Travels to the
Goodrich (History) has
immersed himself in the study of genocide, but a recent trip to
Cambodia proved that his scholarly research has hardly desensitized
him to the atrocities associated with the systematic extermination
of a targeted population.
many visitors, he was stunned by the sight of 8,000 human skulls
in a glass shrine, or memorial stupa (pictured). It was built in
the middle of the "killing fields" of Choeung Ek – one
of many sites where Pol Pot and
his Khmer Rouge soldiers murdered an estimated 1.7 million Cambodians
in the mid- to late '70s.
you tour the killing fields, you literally walk right over these
sunken areas that served as mass graves," he said. "You
can see exposed human remains all around you. It was a gory sight
– to the point that I actually felt nauseous while I was there."
also visited the Tuol Sleng Museum of Genocide in the capital city
It was once a school, but the Khmer Rouge regime used it as a prison
and torture camp.
of prisoners went in to Tuol Sleng and only seven survived,"
Goodrich said. "It's not a menacing place from the outside;
it looks like any other school. But on the inside, there are photos
of Cambodians who were murdered, instruments used for torture, visible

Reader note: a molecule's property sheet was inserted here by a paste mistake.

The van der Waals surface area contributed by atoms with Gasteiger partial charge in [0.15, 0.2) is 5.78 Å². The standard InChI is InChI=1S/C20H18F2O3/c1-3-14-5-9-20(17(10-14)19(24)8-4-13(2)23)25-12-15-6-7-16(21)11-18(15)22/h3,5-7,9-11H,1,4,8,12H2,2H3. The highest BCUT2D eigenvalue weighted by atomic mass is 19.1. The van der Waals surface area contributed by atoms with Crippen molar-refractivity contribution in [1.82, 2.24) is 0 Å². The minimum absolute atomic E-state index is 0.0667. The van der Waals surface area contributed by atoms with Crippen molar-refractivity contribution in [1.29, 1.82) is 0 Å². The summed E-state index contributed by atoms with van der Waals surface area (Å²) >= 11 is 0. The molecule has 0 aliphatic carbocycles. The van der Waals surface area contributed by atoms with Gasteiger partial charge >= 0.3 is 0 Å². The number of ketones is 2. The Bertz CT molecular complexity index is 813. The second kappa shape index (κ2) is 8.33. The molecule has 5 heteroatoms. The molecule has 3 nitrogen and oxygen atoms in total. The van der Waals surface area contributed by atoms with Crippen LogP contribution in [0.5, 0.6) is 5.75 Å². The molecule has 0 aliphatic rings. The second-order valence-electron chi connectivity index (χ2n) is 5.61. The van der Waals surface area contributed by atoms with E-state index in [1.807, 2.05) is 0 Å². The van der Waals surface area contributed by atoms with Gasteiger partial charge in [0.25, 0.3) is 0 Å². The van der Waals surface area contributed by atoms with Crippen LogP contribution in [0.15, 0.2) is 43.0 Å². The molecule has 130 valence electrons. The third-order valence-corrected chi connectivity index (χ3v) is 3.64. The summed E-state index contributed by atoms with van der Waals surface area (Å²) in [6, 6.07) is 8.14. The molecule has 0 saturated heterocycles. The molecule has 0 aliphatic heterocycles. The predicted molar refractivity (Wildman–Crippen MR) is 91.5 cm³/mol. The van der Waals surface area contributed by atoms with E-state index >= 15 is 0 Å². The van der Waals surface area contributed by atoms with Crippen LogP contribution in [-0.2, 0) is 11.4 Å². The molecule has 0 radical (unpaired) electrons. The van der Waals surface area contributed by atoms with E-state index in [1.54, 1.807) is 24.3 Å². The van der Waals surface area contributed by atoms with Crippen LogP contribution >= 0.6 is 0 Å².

blood stains and more skulls."
in Phnom Penh,
Goodrich gave a presentation at the Documentation Center of Cambodia.
Funded through a grant to Yale University's Cambodia Genocide Program
and directed by a survivor of the "killing fields," the
center's mission is two-fold: to record
and preserve the history of the Khmer Rouge regime for future generations;
and to compile information that can serve as potential evidence
in a legal accounting for the crimes of the Khmer Rouge.
presented "The Ethical,
Pedagogical and Scholarly Considerations of Placing the Holocaust
in a Comparative, Global Perspective." It was relevant to a
Cambodian audience because Goodrich contends the Nazis' persecution
of the Jews under Hitler can be used as a comparative framework
to help understand other genocides, from the "killing fields"
to Kosovo, and from Rwanda to – most recently – the Darfur region
said his stance is controversial, even among some of his Jewish
friends who know that he is actively involved in Holocaust awareness
activities and concerned with human rights issues.
of the key debates in Holocaust studies is its uniqueness; whether
you can compare it to anything else," he added. "Every
historical event has unique parameters, but I argue that it is possible
to look at the Holocaust comparatively with other genocides. That's
not a popular position because of the political implications for
Israel. My mentor at the University
of Wisconsin-Madison, George Mosse, was a Holocaust survivor. He
said to me, 'Of course we think comparatively – we're historians.'
I think you can only make sense of history if you compare it, and
I believe there are lessons to be learned back and forth between
instances of genocide."
about Cambodia's past has led to an increase in tourism, but another
lure is the country's thriving sex trade. Goodrich also used his
two-week visit as an opportunity to gain a better understanding
of the complexities surrounding the issue through a contact at the